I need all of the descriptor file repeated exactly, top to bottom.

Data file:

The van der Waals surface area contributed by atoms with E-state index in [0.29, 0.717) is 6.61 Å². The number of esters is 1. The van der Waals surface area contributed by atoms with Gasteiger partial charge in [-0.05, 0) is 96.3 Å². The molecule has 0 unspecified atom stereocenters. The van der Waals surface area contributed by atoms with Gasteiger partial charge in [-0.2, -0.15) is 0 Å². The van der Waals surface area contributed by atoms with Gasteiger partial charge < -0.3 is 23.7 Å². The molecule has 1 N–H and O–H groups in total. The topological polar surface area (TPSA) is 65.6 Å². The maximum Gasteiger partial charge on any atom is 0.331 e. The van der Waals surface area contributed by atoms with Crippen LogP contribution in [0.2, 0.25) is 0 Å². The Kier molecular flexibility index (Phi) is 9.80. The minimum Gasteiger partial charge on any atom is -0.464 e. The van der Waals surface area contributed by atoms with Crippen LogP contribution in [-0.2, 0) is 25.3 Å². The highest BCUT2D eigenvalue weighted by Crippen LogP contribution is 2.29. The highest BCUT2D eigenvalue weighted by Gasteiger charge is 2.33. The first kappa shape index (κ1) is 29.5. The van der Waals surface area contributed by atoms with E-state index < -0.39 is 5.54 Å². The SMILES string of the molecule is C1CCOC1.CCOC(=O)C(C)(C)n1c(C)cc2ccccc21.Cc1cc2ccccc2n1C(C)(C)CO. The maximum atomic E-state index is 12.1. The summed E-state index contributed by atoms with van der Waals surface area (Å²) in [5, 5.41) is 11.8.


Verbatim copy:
The van der Waals surface area contributed by atoms with E-state index in [0.29, 0.717) is 6.61 Å². The number of esters is 1. The van der Waals surface area contributed by atoms with Gasteiger partial charge in [-0.05, 0) is 96.3 Å². The molecule has 0 unspecified atom stereocenters. The van der Waals surface area contributed by atoms with Gasteiger partial charge in [-0.2, -0.15) is 0 Å². The van der Waals surface area contributed by atoms with Gasteiger partial charge < -0.3 is 23.7 Å². The molecule has 1 N–H and O–H groups in total. The topological polar surface area (TPSA) is 65.6 Å². The maximum Gasteiger partial charge on any atom is 0.331 e. The van der Waals surface area contributed by atoms with Crippen LogP contribution in [0.2, 0.25) is 0 Å². The Kier molecular flexibility index (Phi) is 9.80. The minimum Gasteiger partial charge on any atom is -0.464 e. The van der Waals surface area contributed by atoms with Crippen LogP contribution in [-0.2, 0) is 25.3 Å². The highest BCUT2D eigenvalue weighted by Crippen LogP contribution is 2.29. The highest BCUT2D eigenvalue weighted by Gasteiger charge is 2.33. The first kappa shape index (κ1) is 29.5. The van der Waals surface area contributed by atoms with E-state index < -0.39 is 5.54 Å². The SMILES string of the molecule is C1CCOC1.CCOC(=O)C(C)(C)n1c(C)cc2ccccc21.Cc1cc2ccccc2n1C(C)(C)CO. The maximum atomic E-state index is 12.1. The summed E-state index contributed by atoms with van der Waals surface area (Å²) in [5, 5.41) is 11.8.